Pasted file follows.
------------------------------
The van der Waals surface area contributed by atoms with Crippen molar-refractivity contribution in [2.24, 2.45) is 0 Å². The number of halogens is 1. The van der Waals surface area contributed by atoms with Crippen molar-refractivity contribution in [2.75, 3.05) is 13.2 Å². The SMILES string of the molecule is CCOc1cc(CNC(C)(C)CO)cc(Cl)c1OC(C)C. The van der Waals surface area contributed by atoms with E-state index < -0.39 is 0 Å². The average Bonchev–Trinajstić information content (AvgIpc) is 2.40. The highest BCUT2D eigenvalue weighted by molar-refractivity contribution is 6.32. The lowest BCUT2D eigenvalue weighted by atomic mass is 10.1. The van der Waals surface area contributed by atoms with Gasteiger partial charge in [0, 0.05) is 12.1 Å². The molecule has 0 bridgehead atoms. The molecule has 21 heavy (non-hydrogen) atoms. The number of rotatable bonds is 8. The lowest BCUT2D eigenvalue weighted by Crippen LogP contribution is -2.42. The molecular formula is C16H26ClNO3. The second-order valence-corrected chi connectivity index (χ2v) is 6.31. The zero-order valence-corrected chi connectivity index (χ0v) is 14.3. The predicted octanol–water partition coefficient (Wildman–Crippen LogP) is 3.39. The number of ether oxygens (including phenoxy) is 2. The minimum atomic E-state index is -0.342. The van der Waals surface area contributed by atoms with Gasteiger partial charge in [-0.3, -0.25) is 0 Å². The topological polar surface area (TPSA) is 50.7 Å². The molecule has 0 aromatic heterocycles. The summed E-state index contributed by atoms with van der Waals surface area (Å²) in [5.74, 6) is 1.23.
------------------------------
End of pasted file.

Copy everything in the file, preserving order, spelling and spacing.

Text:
The van der Waals surface area contributed by atoms with Crippen molar-refractivity contribution in [2.24, 2.45) is 0 Å². The number of halogens is 1. The van der Waals surface area contributed by atoms with Crippen molar-refractivity contribution in [2.75, 3.05) is 13.2 Å². The SMILES string of the molecule is CCOc1cc(CNC(C)(C)CO)cc(Cl)c1OC(C)C. The van der Waals surface area contributed by atoms with E-state index < -0.39 is 0 Å². The average Bonchev–Trinajstić information content (AvgIpc) is 2.40. The highest BCUT2D eigenvalue weighted by molar-refractivity contribution is 6.32. The lowest BCUT2D eigenvalue weighted by atomic mass is 10.1. The van der Waals surface area contributed by atoms with Gasteiger partial charge in [0, 0.05) is 12.1 Å². The molecule has 0 bridgehead atoms. The molecule has 21 heavy (non-hydrogen) atoms. The number of rotatable bonds is 8. The lowest BCUT2D eigenvalue weighted by Crippen LogP contribution is -2.42. The molecular formula is C16H26ClNO3. The second-order valence-corrected chi connectivity index (χ2v) is 6.31. The zero-order valence-corrected chi connectivity index (χ0v) is 14.3. The predicted octanol–water partition coefficient (Wildman–Crippen LogP) is 3.39. The number of ether oxygens (including phenoxy) is 2. The minimum atomic E-state index is -0.342. The van der Waals surface area contributed by atoms with Gasteiger partial charge in [-0.3, -0.25) is 0 Å². The topological polar surface area (TPSA) is 50.7 Å². The molecule has 0 aromatic heterocycles. The summed E-state index contributed by atoms with van der Waals surface area (Å²) in [5.74, 6) is 1.23.